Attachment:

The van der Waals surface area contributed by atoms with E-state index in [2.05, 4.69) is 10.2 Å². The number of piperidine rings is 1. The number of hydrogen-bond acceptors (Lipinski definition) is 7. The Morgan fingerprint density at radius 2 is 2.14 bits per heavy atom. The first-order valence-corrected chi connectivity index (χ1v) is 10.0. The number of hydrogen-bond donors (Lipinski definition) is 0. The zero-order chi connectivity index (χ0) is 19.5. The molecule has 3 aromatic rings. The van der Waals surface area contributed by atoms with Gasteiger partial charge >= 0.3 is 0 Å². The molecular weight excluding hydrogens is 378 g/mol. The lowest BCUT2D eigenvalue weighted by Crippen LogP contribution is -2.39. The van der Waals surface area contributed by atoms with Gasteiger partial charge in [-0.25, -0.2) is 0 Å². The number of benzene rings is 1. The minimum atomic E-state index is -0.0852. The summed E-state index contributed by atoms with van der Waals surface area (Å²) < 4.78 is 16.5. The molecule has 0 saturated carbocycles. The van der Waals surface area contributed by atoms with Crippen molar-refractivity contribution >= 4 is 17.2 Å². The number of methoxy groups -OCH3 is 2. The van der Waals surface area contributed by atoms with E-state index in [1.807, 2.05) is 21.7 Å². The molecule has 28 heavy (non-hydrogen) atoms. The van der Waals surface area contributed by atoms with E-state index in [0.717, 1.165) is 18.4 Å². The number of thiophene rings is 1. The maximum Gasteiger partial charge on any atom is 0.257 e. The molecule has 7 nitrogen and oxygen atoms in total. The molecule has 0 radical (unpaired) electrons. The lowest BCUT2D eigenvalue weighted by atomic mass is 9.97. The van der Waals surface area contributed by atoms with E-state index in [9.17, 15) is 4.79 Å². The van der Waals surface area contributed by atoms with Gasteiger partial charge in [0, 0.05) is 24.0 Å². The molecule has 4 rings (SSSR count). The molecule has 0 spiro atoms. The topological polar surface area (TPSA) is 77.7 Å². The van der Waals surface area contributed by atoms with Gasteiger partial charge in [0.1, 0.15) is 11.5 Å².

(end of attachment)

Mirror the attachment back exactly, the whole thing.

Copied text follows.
The van der Waals surface area contributed by atoms with E-state index in [2.05, 4.69) is 10.2 Å². The number of piperidine rings is 1. The number of hydrogen-bond acceptors (Lipinski definition) is 7. The Morgan fingerprint density at radius 2 is 2.14 bits per heavy atom. The first-order valence-corrected chi connectivity index (χ1v) is 10.0. The number of hydrogen-bond donors (Lipinski definition) is 0. The zero-order chi connectivity index (χ0) is 19.5. The molecule has 3 aromatic rings. The van der Waals surface area contributed by atoms with Gasteiger partial charge >= 0.3 is 0 Å². The molecular weight excluding hydrogens is 378 g/mol. The lowest BCUT2D eigenvalue weighted by Crippen LogP contribution is -2.39. The van der Waals surface area contributed by atoms with Gasteiger partial charge in [-0.25, -0.2) is 0 Å². The number of benzene rings is 1. The minimum atomic E-state index is -0.0852. The summed E-state index contributed by atoms with van der Waals surface area (Å²) < 4.78 is 16.5. The molecule has 0 saturated carbocycles. The van der Waals surface area contributed by atoms with Crippen molar-refractivity contribution >= 4 is 17.2 Å². The number of methoxy groups -OCH3 is 2. The van der Waals surface area contributed by atoms with E-state index in [1.807, 2.05) is 21.7 Å². The molecule has 28 heavy (non-hydrogen) atoms. The van der Waals surface area contributed by atoms with E-state index in [0.717, 1.165) is 18.4 Å². The number of thiophene rings is 1. The maximum Gasteiger partial charge on any atom is 0.257 e. The molecule has 7 nitrogen and oxygen atoms in total. The molecule has 0 radical (unpaired) electrons. The lowest BCUT2D eigenvalue weighted by atomic mass is 9.97. The van der Waals surface area contributed by atoms with E-state index in [9.17, 15) is 4.79 Å². The van der Waals surface area contributed by atoms with Gasteiger partial charge in [0, 0.05) is 24.0 Å². The molecule has 4 rings (SSSR count). The molecule has 0 spiro atoms. The topological polar surface area (TPSA) is 77.7 Å². The van der Waals surface area contributed by atoms with Gasteiger partial charge in [0.1, 0.15) is 11.5 Å².